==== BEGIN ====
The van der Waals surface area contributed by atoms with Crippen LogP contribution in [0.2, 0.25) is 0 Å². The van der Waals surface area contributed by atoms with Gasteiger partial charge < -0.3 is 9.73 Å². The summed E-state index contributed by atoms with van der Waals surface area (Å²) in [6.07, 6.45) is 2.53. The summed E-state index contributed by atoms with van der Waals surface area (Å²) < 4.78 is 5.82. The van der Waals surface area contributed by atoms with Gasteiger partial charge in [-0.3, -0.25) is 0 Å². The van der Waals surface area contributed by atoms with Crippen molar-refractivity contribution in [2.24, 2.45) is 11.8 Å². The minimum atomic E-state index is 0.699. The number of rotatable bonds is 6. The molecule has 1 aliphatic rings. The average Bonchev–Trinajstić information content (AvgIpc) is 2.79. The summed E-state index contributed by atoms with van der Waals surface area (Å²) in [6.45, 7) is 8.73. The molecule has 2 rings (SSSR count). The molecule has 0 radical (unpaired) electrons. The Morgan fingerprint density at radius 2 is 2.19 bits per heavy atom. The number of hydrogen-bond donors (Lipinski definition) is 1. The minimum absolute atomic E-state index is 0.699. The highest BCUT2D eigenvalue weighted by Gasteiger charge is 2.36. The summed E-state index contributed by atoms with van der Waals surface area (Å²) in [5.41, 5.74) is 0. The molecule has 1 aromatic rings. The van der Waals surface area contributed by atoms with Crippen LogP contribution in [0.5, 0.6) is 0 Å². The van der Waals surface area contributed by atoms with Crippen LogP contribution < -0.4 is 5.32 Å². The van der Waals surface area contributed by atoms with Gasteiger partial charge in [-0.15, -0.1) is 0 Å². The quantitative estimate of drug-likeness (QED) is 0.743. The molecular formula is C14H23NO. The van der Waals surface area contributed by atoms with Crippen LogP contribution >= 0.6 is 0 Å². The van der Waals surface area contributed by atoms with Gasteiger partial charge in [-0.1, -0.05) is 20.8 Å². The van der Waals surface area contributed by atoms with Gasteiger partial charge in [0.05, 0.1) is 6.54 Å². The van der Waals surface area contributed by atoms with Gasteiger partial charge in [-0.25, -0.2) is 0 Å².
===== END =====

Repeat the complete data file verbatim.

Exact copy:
The van der Waals surface area contributed by atoms with Crippen LogP contribution in [0.2, 0.25) is 0 Å². The van der Waals surface area contributed by atoms with Gasteiger partial charge < -0.3 is 9.73 Å². The summed E-state index contributed by atoms with van der Waals surface area (Å²) in [6.07, 6.45) is 2.53. The summed E-state index contributed by atoms with van der Waals surface area (Å²) < 4.78 is 5.82. The van der Waals surface area contributed by atoms with Gasteiger partial charge in [-0.3, -0.25) is 0 Å². The van der Waals surface area contributed by atoms with Crippen molar-refractivity contribution in [2.24, 2.45) is 11.8 Å². The minimum atomic E-state index is 0.699. The number of rotatable bonds is 6. The molecule has 1 aliphatic rings. The average Bonchev–Trinajstić information content (AvgIpc) is 2.79. The summed E-state index contributed by atoms with van der Waals surface area (Å²) in [6.45, 7) is 8.73. The molecule has 2 rings (SSSR count). The molecule has 0 radical (unpaired) electrons. The Morgan fingerprint density at radius 2 is 2.19 bits per heavy atom. The number of hydrogen-bond donors (Lipinski definition) is 1. The minimum absolute atomic E-state index is 0.699. The highest BCUT2D eigenvalue weighted by Gasteiger charge is 2.36. The summed E-state index contributed by atoms with van der Waals surface area (Å²) in [5.41, 5.74) is 0. The molecule has 1 aromatic rings. The van der Waals surface area contributed by atoms with Crippen LogP contribution in [0.5, 0.6) is 0 Å². The van der Waals surface area contributed by atoms with Crippen LogP contribution < -0.4 is 5.32 Å². The van der Waals surface area contributed by atoms with Gasteiger partial charge in [-0.15, -0.1) is 0 Å². The quantitative estimate of drug-likeness (QED) is 0.743. The molecular formula is C14H23NO. The van der Waals surface area contributed by atoms with Crippen LogP contribution >= 0.6 is 0 Å². The van der Waals surface area contributed by atoms with Gasteiger partial charge in [-0.1, -0.05) is 20.8 Å². The van der Waals surface area contributed by atoms with Gasteiger partial charge in [0.05, 0.1) is 6.54 Å². The van der Waals surface area contributed by atoms with Gasteiger partial charge in [-0.25, -0.2) is 0 Å².